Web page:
Burgoyne. I. John, an English general, horn about 1730, died in London, August 4, 1792. He has been commonly represented as a natural son of Lord Bingley, but in Burke's "Peerage "he is mentioned as the grandson of Sir John Burgoyne of Sutton Park, Bedfordshire. While a subaltern in the army he married clandestinely a daughter of the earl of Derby. The earl settled £300 a year upon him, and used his influence for his promotion. In 1762 he served with distinction as brigadier general in Portugal. He was elected to parliament in 1761 for the borough of Midhurst. In 1768 he contested the borough of Preston at an expense of £10,000, and for excesses which it is said his partisans committed was prosecuted and fined £1,000. In the letters of Junius he was severely dealt with, on account of his presumed political connection with the duke of Grafton. In 1772, on his motion, parliament appointed a committee of inquiry on Indian affairs, and in the following year he moved unsuccessfully for a vote of censure on Lord Clive. Being appointed to a command in America, he reached Boston in May, 1775, and saw the battle of Bunker Hill, of which he wrote a graphic account to Lord Stanley. He returned home in December 1776, was appointed lieutenant general, and placed in command of the British army in Canada, where he arrived early in 1777. Having invited the Indians to join him, he captured Ticonderoga, July 6, but was defeated at Stillwater, N. Y., Sept. 19, and at Freeman's farm, Oct. 7, and was compelled to surrender at Saratoga, Oct. 17, to.the American army under Gates and Arnold. This surrender excited great indignation in England, and on his arrival in London the king refused to see him.

A court martial which he demanded was refused, on the ground that a prisoner on parole could not be tried. He published a narrative which removed some of the prejudices against him, and vindicated himself in parliament, throwing the blame of his disaster upon the American secretary. He joined the opposition, and an ineffectual attempt was made to exclude him from parliament on account of his being a prisoner of war. He then resigned all his appointments; but in 1782 he was restored to his rank in the army, and appointed privy councillor and commander-in-chief in Ireland. In 1784 he retired from public life. He wrote in 1780 a comic opera, " The Lord of the Manor," borrowed from the French, in 1786 a comedy, " The Heiress," which is still occasionally performed, and several other dramatic works. His plays and poems were collected and published in 2 volumes, in 1808. He died without legal issue. II. Sir John Fox, a British general, a natural son of the preceding, born in 1782, died in London, Oct. 7, 1871. He entered the army in August, 1798, as second lieutenant of engineers; served at Malta, in Egypt, in Sicily, and in Sweden, from 1800 to 1807; was with Sir John Moore in the peninsula in 1808, under Wellington from 1809 to 1814, and was present at the principal battles and sieges, conducted the sieges of Burgos and San Sebastian, and was twice wounded.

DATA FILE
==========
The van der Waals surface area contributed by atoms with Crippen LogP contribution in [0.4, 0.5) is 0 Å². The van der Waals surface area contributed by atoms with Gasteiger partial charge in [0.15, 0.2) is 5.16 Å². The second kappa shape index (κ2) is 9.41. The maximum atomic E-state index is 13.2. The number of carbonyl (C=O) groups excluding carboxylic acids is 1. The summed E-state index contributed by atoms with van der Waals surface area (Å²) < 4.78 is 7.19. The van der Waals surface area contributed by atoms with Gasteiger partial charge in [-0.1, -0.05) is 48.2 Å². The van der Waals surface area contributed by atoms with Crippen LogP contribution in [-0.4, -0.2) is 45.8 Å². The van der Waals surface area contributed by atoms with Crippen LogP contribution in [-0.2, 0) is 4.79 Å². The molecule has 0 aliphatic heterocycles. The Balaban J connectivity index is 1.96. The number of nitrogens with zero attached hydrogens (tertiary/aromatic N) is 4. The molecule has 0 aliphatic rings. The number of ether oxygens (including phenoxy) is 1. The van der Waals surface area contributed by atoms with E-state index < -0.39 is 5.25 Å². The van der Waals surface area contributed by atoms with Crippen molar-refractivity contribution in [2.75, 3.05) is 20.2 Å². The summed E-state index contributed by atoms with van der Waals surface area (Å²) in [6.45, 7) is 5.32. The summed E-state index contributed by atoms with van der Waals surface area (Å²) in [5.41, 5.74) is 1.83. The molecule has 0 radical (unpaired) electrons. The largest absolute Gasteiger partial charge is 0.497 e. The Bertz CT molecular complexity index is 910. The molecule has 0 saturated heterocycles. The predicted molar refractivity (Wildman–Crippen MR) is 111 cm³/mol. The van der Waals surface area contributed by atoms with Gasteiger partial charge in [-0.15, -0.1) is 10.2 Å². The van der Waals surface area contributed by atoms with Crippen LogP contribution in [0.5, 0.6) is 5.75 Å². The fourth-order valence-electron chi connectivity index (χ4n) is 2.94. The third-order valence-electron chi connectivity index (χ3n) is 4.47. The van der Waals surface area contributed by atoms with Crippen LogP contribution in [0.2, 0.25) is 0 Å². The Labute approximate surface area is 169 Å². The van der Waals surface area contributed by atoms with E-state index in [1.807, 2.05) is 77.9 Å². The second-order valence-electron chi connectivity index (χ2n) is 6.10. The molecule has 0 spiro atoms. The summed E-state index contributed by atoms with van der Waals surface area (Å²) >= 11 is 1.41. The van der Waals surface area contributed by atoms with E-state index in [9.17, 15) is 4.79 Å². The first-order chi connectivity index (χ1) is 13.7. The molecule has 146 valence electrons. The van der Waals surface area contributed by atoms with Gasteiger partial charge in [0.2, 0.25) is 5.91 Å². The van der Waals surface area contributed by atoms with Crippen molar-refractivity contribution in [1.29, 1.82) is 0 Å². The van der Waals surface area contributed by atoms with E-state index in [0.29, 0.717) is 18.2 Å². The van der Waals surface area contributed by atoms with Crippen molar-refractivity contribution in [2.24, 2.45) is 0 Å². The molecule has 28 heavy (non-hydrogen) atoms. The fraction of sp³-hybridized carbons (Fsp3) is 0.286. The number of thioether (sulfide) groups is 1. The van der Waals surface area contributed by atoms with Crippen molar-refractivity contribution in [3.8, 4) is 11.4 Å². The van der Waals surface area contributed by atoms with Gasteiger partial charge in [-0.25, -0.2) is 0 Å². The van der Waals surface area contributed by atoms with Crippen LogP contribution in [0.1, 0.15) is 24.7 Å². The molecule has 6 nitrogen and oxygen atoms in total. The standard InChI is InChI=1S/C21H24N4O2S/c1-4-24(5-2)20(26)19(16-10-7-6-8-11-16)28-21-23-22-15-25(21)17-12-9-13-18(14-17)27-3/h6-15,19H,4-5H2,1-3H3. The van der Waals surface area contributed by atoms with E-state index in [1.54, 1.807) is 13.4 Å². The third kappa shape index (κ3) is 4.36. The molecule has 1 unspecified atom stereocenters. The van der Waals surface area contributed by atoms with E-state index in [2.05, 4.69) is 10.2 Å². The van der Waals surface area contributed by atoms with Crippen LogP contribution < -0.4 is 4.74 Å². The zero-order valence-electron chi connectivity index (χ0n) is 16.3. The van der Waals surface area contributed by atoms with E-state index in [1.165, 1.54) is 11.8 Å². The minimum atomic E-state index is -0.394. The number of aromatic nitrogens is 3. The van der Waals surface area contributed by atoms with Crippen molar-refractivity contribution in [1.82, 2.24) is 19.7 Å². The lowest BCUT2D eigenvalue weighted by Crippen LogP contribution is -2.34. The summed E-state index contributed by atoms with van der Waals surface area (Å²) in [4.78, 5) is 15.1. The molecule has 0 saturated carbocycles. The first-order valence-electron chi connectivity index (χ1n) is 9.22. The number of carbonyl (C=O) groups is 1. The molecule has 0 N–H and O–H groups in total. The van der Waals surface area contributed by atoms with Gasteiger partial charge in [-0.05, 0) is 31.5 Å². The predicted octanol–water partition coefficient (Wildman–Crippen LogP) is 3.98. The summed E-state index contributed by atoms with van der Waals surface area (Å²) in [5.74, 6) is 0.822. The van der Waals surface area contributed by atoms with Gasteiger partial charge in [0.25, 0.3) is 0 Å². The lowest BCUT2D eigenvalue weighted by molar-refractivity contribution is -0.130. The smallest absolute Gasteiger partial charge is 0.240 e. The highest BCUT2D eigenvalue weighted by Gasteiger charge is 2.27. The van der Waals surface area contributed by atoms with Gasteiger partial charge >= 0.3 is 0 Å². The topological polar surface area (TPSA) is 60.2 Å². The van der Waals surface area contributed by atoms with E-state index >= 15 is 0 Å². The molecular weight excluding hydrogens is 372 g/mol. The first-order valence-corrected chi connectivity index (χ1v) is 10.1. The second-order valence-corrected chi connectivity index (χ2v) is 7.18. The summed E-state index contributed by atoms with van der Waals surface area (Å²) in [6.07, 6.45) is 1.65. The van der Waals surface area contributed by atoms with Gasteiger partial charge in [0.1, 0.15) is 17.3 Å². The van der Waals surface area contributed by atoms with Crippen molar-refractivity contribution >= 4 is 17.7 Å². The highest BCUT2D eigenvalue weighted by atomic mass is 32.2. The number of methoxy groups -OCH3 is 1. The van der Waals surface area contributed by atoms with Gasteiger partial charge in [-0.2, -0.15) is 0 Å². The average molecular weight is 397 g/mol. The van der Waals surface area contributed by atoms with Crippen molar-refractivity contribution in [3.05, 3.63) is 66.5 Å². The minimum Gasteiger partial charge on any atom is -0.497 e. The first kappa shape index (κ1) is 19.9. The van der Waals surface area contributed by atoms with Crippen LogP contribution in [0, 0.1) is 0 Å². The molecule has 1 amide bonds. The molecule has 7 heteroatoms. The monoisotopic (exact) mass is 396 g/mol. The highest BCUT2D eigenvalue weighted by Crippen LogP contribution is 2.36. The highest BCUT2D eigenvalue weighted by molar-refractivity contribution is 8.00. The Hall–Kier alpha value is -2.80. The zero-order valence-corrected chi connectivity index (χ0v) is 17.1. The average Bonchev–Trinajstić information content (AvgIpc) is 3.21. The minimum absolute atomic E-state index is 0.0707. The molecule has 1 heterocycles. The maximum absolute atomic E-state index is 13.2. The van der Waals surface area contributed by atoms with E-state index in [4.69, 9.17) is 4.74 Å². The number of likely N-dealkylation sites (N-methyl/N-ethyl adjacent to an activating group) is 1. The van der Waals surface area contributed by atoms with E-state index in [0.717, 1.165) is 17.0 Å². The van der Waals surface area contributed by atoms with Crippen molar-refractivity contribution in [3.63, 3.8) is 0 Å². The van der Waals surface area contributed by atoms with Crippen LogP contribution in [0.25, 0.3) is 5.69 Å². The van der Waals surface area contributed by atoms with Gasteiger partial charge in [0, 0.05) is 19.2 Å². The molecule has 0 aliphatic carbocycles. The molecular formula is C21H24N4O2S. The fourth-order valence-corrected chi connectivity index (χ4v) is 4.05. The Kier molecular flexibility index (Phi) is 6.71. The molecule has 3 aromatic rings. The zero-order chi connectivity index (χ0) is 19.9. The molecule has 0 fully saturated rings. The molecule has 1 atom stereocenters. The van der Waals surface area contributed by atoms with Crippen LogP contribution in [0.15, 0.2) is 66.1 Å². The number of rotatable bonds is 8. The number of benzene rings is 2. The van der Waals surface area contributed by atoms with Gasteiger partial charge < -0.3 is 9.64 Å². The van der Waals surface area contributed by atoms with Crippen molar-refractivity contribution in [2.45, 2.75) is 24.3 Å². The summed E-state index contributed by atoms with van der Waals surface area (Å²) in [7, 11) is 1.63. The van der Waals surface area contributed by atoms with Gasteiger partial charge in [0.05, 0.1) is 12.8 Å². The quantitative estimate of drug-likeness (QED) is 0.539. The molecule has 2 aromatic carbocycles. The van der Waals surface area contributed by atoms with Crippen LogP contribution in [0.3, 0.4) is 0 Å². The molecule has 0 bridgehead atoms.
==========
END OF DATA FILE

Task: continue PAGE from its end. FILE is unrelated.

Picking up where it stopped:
In 1814-'15 he was engineer-in-chief of the attack on New Orleans, and in 1826 was sent to Portugal in the same capacity. In 1830 he was made colonel and appointed chairman of the board of public works in Ireland; major general in 1838; and was inspector general of fortifications of England from 1845 to 1858. The famous letter of the duke of Wellington, showing how ill prepared England was for war and against invasion, was addressed in 1847 to Burgoyne, then inspector general of fortifications. He served as lieutenant general on the staff and second in command of the British forces in the Crimea in 1854 and 1855. He was created a baronet in March, 1856. In 1859 he published, under the title of " Military Opinions," one of the best essays relating to a French invasion of England. In 1865 he became constable of the tower of London and field marshal. His "Life and Correspondence," by Lieut. Col. the Hon. George Wrottesley, was published in 1873 (2 vols. 8vo). - His only son, Hugh Talbot Burgoyne, a captain in the navy, commanded the Wrangler at the capture of Kinburn in 1855, and in 1857 received marks of distinction from Queen Victoria and Napoleon III. He was lost at sea while in command of the turret ship Captain, which foundered off Cape Finisterre, Sept. 7, 1870.